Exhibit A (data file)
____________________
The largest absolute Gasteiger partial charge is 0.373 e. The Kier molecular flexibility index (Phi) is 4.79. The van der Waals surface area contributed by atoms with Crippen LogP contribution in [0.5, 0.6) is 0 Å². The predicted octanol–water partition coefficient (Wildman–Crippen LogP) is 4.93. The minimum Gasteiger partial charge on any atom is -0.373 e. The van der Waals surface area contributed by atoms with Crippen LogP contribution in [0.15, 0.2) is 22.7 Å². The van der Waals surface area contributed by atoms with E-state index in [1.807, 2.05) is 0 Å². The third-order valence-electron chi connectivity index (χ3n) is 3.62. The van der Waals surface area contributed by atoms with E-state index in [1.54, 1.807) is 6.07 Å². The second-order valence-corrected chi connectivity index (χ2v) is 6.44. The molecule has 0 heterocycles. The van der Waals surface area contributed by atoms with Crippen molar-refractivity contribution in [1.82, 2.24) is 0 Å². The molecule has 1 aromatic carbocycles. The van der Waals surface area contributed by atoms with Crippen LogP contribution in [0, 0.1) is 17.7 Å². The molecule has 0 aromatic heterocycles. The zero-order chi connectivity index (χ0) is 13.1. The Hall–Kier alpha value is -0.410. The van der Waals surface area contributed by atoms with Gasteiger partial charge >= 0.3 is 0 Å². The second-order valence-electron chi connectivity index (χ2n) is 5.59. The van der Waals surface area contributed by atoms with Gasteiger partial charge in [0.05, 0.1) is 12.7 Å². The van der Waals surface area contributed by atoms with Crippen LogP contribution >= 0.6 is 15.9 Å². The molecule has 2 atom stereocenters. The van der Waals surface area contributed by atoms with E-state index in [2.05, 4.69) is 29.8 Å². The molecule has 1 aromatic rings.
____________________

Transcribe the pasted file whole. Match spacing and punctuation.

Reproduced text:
The largest absolute Gasteiger partial charge is 0.373 e. The Kier molecular flexibility index (Phi) is 4.79. The van der Waals surface area contributed by atoms with Crippen LogP contribution in [0.5, 0.6) is 0 Å². The predicted octanol–water partition coefficient (Wildman–Crippen LogP) is 4.93. The minimum Gasteiger partial charge on any atom is -0.373 e. The van der Waals surface area contributed by atoms with Crippen LogP contribution in [0.15, 0.2) is 22.7 Å². The van der Waals surface area contributed by atoms with E-state index in [1.807, 2.05) is 0 Å². The third-order valence-electron chi connectivity index (χ3n) is 3.62. The van der Waals surface area contributed by atoms with E-state index in [1.54, 1.807) is 6.07 Å². The second-order valence-corrected chi connectivity index (χ2v) is 6.44. The molecule has 0 heterocycles. The van der Waals surface area contributed by atoms with Crippen molar-refractivity contribution in [1.82, 2.24) is 0 Å². The molecule has 1 aromatic carbocycles. The van der Waals surface area contributed by atoms with Crippen LogP contribution in [0, 0.1) is 17.7 Å². The molecule has 0 aromatic heterocycles. The zero-order chi connectivity index (χ0) is 13.1. The Hall–Kier alpha value is -0.410. The van der Waals surface area contributed by atoms with Gasteiger partial charge >= 0.3 is 0 Å². The second-order valence-electron chi connectivity index (χ2n) is 5.59. The van der Waals surface area contributed by atoms with Gasteiger partial charge in [0.05, 0.1) is 12.7 Å². The van der Waals surface area contributed by atoms with Crippen LogP contribution >= 0.6 is 15.9 Å². The molecule has 2 atom stereocenters. The van der Waals surface area contributed by atoms with E-state index in [2.05, 4.69) is 29.8 Å². The molecule has 1 aromatic rings.